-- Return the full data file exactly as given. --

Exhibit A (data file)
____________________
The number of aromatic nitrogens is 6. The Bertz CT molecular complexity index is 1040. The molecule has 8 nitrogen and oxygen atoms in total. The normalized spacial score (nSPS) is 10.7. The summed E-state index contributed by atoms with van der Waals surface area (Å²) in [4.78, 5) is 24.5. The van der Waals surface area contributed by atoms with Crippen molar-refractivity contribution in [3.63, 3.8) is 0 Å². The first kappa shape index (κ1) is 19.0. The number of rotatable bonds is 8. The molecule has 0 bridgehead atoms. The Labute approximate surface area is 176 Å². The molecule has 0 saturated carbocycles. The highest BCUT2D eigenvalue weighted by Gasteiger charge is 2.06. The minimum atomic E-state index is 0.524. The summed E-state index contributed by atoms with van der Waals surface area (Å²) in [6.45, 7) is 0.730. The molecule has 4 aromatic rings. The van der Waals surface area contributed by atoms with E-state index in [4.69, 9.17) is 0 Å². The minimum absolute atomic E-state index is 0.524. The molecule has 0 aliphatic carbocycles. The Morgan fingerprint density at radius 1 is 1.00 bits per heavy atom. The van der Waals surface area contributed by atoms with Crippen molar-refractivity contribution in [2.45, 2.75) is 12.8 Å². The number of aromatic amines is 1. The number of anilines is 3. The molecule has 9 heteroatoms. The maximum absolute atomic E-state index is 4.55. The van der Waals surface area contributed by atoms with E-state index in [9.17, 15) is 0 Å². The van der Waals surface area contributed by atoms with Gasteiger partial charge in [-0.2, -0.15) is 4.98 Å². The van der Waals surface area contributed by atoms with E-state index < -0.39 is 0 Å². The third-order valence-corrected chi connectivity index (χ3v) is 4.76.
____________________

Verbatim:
The number of aromatic nitrogens is 6. The Bertz CT molecular complexity index is 1040. The molecule has 8 nitrogen and oxygen atoms in total. The normalized spacial score (nSPS) is 10.7. The summed E-state index contributed by atoms with van der Waals surface area (Å²) in [4.78, 5) is 24.5. The van der Waals surface area contributed by atoms with Crippen molar-refractivity contribution in [3.63, 3.8) is 0 Å². The first kappa shape index (κ1) is 19.0. The number of rotatable bonds is 8. The molecule has 0 bridgehead atoms. The Labute approximate surface area is 176 Å². The molecule has 0 saturated carbocycles. The highest BCUT2D eigenvalue weighted by Gasteiger charge is 2.06. The minimum atomic E-state index is 0.524. The summed E-state index contributed by atoms with van der Waals surface area (Å²) in [6.45, 7) is 0.730. The molecule has 4 aromatic rings. The van der Waals surface area contributed by atoms with E-state index in [4.69, 9.17) is 0 Å². The minimum absolute atomic E-state index is 0.524. The molecule has 0 aliphatic carbocycles. The Morgan fingerprint density at radius 1 is 1.00 bits per heavy atom. The van der Waals surface area contributed by atoms with Crippen molar-refractivity contribution in [2.45, 2.75) is 12.8 Å². The number of aromatic amines is 1. The number of anilines is 3. The molecule has 9 heteroatoms. The maximum absolute atomic E-state index is 4.55. The van der Waals surface area contributed by atoms with E-state index in [9.17, 15) is 0 Å². The van der Waals surface area contributed by atoms with Gasteiger partial charge in [-0.2, -0.15) is 4.98 Å². The van der Waals surface area contributed by atoms with E-state index < -0.39 is 0 Å². The third-order valence-corrected chi connectivity index (χ3v) is 4.76.